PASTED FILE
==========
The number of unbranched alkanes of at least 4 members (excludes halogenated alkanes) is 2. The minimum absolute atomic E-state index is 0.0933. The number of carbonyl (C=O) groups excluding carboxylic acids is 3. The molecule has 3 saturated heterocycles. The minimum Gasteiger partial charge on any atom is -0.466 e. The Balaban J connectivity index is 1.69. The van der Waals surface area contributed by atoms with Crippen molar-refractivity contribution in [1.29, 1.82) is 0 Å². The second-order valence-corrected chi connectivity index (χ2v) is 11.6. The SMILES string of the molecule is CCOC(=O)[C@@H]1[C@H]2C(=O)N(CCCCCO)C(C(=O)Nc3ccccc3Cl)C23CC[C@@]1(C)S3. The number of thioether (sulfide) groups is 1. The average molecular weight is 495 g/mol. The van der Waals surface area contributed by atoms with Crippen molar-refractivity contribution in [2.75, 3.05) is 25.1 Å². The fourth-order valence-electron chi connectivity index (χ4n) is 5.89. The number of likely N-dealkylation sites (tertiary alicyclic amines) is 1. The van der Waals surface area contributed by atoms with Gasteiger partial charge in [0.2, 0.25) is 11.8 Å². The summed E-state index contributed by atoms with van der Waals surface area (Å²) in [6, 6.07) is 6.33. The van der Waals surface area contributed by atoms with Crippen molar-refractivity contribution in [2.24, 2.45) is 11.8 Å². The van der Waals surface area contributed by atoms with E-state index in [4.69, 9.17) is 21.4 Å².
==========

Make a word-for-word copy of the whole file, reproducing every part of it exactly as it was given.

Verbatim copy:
The number of unbranched alkanes of at least 4 members (excludes halogenated alkanes) is 2. The minimum absolute atomic E-state index is 0.0933. The number of carbonyl (C=O) groups excluding carboxylic acids is 3. The molecule has 3 saturated heterocycles. The minimum Gasteiger partial charge on any atom is -0.466 e. The Balaban J connectivity index is 1.69. The van der Waals surface area contributed by atoms with Crippen molar-refractivity contribution in [1.29, 1.82) is 0 Å². The second-order valence-corrected chi connectivity index (χ2v) is 11.6. The SMILES string of the molecule is CCOC(=O)[C@@H]1[C@H]2C(=O)N(CCCCCO)C(C(=O)Nc3ccccc3Cl)C23CC[C@@]1(C)S3. The number of thioether (sulfide) groups is 1. The average molecular weight is 495 g/mol. The van der Waals surface area contributed by atoms with Crippen molar-refractivity contribution in [2.75, 3.05) is 25.1 Å². The fourth-order valence-electron chi connectivity index (χ4n) is 5.89. The number of likely N-dealkylation sites (tertiary alicyclic amines) is 1. The van der Waals surface area contributed by atoms with Gasteiger partial charge in [0.2, 0.25) is 11.8 Å². The summed E-state index contributed by atoms with van der Waals surface area (Å²) in [6, 6.07) is 6.33. The van der Waals surface area contributed by atoms with Crippen molar-refractivity contribution in [2.24, 2.45) is 11.8 Å². The van der Waals surface area contributed by atoms with E-state index in [4.69, 9.17) is 21.4 Å².